MARCH 4, 1944
WASHINGTON, Friday—Last evening I went to listen to a class which Mr. Edward Vander Veen is giving to cub reporters, but I noticed a number of older reporters attended also. Mr. Vander Veen has great experience and background, and will undoubtedly give these young people a great deal that is valuable in their profession.
He impressed them with the fact that being a reporter is not glamorous. It is hard work. I could not help thinking that everything else in the world which is worth doing, is hard work. I doubt if any profession is really glamorous, but if you love your work, that makes it glamorous for you. As far as newspaper work goes, it has a number of angles which appeal to different types of people. It gives one a chance to see life, the seamy side along with the good side. Writing is an art, and like all arts it constantly dangles before you the chance to do better, and so you can never be bored.
I am quite sure that every writer finds as I do, that every time he goes over something he has written, he wants to change it a little. Sometimes writers want to tear their work up and start again, because they feel they have presented the subject from the wrong point of view. Sometimes they just want to change words so they can express the meaning more exactly. Sometimes they despair of ever putting into words what they feel and want others to feel.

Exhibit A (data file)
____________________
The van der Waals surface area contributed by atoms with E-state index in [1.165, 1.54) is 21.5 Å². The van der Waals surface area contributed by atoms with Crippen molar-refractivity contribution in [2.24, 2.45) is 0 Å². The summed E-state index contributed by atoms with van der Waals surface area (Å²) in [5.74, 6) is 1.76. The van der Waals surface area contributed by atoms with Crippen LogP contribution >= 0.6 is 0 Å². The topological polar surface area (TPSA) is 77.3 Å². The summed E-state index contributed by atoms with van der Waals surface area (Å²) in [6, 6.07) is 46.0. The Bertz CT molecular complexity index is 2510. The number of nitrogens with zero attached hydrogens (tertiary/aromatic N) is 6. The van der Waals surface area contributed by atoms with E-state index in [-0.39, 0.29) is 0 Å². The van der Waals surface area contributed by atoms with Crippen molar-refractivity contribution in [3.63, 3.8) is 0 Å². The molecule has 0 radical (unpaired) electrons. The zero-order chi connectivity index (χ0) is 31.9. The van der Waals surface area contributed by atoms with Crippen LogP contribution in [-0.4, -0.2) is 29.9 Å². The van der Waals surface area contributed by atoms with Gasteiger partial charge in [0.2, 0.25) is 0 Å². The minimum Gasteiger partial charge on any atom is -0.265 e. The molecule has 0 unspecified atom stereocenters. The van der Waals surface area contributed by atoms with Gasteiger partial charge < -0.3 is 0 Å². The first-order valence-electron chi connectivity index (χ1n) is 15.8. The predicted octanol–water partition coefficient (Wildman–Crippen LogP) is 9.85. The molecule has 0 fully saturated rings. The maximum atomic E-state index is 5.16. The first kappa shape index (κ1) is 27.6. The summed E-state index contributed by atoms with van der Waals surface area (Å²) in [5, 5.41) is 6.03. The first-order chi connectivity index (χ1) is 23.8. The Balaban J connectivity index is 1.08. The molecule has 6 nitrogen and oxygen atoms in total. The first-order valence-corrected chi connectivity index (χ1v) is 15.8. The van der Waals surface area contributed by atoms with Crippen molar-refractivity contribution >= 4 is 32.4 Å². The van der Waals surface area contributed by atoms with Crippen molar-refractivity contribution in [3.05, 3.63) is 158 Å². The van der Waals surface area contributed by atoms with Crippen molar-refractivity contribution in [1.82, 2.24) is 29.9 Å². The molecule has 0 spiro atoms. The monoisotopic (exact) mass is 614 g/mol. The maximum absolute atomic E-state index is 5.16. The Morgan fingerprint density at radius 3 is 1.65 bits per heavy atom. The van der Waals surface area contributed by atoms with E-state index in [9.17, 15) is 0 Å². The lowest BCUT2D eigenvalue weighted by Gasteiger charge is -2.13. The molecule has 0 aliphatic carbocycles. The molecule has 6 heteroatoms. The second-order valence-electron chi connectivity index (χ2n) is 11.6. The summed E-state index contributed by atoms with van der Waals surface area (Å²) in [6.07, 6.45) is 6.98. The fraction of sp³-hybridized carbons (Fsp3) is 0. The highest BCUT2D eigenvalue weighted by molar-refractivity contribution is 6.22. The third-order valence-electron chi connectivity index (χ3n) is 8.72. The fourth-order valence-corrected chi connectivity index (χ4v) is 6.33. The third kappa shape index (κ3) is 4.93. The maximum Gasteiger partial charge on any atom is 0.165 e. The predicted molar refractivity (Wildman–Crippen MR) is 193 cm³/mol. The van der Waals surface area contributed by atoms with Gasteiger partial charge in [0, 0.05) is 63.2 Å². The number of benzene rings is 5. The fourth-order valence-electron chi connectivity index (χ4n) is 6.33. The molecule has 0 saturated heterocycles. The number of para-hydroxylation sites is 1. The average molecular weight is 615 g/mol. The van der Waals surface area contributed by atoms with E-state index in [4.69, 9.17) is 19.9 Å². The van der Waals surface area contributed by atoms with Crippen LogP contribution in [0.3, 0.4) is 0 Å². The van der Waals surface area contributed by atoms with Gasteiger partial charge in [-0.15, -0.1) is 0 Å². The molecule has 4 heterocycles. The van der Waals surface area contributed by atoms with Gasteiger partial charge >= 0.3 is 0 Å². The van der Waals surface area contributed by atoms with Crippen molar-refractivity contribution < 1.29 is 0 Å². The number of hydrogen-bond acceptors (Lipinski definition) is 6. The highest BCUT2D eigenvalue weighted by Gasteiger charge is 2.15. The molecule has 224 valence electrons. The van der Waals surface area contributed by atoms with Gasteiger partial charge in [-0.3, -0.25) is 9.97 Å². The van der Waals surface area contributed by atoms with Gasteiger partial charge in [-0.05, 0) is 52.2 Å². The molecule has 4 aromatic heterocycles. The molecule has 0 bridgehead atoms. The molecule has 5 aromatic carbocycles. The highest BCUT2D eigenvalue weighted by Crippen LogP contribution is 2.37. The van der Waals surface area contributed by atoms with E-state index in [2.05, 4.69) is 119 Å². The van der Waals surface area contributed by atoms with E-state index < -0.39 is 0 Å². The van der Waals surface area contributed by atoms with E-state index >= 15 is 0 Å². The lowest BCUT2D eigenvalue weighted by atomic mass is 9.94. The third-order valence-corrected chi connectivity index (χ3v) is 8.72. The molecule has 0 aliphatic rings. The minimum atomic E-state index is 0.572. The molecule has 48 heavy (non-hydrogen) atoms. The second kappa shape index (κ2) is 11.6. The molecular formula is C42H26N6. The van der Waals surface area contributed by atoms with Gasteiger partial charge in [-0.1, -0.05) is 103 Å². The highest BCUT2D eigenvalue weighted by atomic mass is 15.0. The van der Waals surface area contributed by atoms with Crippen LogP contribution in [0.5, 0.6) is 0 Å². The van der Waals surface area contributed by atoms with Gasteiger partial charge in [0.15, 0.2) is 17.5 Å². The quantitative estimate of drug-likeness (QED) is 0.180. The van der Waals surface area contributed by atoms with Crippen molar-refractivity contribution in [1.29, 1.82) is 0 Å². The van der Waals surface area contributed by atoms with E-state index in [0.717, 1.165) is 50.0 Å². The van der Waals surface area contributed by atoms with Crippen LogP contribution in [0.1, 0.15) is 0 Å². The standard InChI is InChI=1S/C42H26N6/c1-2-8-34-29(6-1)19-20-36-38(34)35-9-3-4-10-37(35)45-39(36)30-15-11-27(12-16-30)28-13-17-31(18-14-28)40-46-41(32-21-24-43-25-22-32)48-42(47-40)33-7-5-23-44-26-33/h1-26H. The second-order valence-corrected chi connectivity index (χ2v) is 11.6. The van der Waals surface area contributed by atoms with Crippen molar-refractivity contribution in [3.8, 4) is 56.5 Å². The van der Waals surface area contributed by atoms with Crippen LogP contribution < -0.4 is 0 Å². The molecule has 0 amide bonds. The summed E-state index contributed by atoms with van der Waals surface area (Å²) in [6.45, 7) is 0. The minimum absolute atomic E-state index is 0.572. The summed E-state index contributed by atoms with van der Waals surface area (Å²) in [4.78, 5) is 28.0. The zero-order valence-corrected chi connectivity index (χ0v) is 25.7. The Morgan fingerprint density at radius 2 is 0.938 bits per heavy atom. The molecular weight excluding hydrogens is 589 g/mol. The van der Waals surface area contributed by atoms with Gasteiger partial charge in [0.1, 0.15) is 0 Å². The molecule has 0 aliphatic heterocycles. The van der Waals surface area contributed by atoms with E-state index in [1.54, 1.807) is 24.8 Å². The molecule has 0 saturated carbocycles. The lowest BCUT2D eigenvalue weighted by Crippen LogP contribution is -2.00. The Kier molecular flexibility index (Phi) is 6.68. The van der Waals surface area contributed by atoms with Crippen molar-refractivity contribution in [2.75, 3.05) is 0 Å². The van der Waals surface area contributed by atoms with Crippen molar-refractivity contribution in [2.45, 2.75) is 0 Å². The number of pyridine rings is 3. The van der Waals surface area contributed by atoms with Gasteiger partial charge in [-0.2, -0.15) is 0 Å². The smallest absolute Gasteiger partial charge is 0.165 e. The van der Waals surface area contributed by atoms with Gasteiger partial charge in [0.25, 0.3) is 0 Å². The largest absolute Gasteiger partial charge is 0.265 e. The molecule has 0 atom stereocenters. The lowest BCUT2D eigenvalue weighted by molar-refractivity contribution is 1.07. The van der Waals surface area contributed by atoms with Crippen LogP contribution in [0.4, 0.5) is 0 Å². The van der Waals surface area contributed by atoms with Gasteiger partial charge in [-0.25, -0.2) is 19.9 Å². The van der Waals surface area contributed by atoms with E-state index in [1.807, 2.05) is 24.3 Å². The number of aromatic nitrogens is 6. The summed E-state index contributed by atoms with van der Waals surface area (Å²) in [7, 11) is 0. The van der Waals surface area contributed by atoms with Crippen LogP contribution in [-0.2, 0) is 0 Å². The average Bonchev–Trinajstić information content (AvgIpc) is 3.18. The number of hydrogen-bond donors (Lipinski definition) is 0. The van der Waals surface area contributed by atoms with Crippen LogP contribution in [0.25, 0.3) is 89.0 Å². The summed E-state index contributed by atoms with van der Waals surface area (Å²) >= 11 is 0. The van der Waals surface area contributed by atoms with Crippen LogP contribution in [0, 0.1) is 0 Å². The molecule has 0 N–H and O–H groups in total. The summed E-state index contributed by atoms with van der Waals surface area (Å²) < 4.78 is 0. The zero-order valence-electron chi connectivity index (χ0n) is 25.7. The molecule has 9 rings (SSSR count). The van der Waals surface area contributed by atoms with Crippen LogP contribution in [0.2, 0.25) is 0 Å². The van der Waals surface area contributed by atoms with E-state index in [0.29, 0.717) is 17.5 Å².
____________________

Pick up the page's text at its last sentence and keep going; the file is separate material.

If you are a good reporter you have a chance to study so many of the different aspects of the world about you, social questions, political questions, questions of national and international importance. You find yourself constantly being introduced to worlds of thought, and you are never without something to study. From my point of view it is a satisfactory profession, if not a glamorous one.
Mr. Vander Veen emphasized the necessity of having your facts and telling the truth as well as you can. One young girl said afterwards: "It looks to me as though you have to wait until you are a columnist before you can be a crusader." I wonder if it isn't being a crusader to learn to give facts and to try to get the truth before the readers of a paper. It is not easy for the average person to get at the truth. Even a statement which results from one person's honest search is helpful to many people.
This morning I am going to a christening of the baby son of Mr. and Mrs. Hans Habe. I am to be godmother. It is always flattering to have people ask one to assume this responsibility for their child.
(COPYRIGHT 1944 BY UNITED FEATURE SYNDICATE, INC.)
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About this document
My Day by Eleanor Roosevelt, March 4, 1944
Digital edition created by The Eleanor Roosevelt Papers Project The George Washington University 312 Academic Building 2100 Foxhall Road, NW Washington, DC 20007
- Brick, Christopher (Editor)
- Regenhardt, Christy (Associate Editor)
- Black, Allida M. (Editor)
- Binker, Mary Jo (Associate Editor)
- Alhambra, Christopher C. (Electronic Text Editor)
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